Three distinguished scholars commission 22 essays about historical characters for whom the American Revolution was insufficiently revolutionary.
The Revolution was dangerous, not simply because it pitted the colonies against the world’s foremost military power. It also unleashed thoughts and inflamed passions among ordinary people inspired by notions of democracy, ideas of liberty and equality that often went far beyond what the famous Founders were calling for. Indeed, to maintain control of their movement, the Founders found themselves marginalizing, suppressing or even crushing the likes of Dragging Canoe, the Chickamauga warrior; James Cleveland, the tenant farmer and opponent of Virginia’s regressive poll tax; Mary Perth, the slave preacher and a founder of Sierra Leone; “Swearing John” Waller, the campaigner for religious freedom; and Timothy Bigelow, the Worcester blacksmith whose town championed a break with Britain almost two years before the Declaration of Independence. In this uniformly strong collection, an impressive array of historians—among them, T.H. Breen, Eric Foner, Jill Lepore and Alan Taylor—tells these and many other stories. Only Abigail Adams, slave poet Phillis Wheatley, pamphleteer and rabble rouser Tom Paine and perhaps George Wythe (best remembered as Jefferson’s mentor, treated here as teacher to emancipator Richard Randolph) and Daniel Shays (the eponym for a rural Massachusetts rebellion that, in fact, had many leaders) qualify as characters readily known to the general reader. The remaining protagonists were simply common people—mostly overlooked in the traditional narrative of the nation’s founding—convinced that the Revolution’s ideals applied not only to the rich and powerful, but to them as well. Editors Young (Masquerade: The Life and Times of Deborah Sampson, Continental Soldier, 2004, etc.), Nash (The Forgotten Fifth: African Americans in the Age of Revolution, 2006, etc.) and Raphael (Founders: The People Who Brought You a Nation, 2009, etc.) have solicited wisely, with each contributor adding an important dimension to the controlling theme: “We cannot have too much liberty.”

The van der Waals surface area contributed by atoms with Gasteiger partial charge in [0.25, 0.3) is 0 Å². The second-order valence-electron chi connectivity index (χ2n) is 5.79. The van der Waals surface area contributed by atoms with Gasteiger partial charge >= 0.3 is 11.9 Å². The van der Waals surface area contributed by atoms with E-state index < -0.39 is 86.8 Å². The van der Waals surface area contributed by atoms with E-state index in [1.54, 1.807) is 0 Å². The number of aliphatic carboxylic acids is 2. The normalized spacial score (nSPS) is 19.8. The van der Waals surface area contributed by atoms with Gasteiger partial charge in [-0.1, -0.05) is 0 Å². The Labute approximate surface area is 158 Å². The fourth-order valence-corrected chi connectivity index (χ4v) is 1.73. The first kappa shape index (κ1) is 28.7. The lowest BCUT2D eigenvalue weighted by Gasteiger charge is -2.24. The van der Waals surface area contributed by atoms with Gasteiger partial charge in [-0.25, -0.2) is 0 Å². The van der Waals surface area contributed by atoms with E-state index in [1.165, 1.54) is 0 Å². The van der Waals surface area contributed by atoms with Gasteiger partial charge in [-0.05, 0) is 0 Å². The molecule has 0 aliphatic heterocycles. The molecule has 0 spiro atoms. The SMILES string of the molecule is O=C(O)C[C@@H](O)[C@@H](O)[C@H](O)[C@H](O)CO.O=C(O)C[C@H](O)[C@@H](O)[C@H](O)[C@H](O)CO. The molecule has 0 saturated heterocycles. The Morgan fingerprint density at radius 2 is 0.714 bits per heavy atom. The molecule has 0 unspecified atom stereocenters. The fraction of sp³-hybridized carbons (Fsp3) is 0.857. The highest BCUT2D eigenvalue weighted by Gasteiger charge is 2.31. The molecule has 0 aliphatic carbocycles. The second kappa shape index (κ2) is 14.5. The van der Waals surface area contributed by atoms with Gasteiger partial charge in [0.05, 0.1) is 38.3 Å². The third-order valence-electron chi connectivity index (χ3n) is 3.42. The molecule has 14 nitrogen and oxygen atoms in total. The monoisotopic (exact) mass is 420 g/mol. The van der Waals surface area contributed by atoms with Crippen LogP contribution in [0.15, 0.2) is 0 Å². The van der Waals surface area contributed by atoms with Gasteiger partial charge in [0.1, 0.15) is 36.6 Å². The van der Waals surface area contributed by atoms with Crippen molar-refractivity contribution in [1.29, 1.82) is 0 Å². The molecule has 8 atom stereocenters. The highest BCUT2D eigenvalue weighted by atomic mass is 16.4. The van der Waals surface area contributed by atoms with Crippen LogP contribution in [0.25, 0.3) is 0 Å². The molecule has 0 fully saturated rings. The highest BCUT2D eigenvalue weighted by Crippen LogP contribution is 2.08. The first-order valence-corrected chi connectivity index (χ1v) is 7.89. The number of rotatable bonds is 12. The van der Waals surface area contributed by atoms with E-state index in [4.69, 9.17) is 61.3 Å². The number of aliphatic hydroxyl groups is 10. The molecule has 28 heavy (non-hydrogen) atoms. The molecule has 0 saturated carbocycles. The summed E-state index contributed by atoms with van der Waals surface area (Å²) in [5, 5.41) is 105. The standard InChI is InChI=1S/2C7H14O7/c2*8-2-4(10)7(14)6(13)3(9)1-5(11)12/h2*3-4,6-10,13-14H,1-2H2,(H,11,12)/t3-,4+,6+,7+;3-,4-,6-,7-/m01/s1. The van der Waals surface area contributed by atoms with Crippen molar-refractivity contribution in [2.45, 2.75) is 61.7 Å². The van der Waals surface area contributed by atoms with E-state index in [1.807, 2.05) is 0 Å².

Adds immeasurably to our understanding of the Revolution’s full meaning.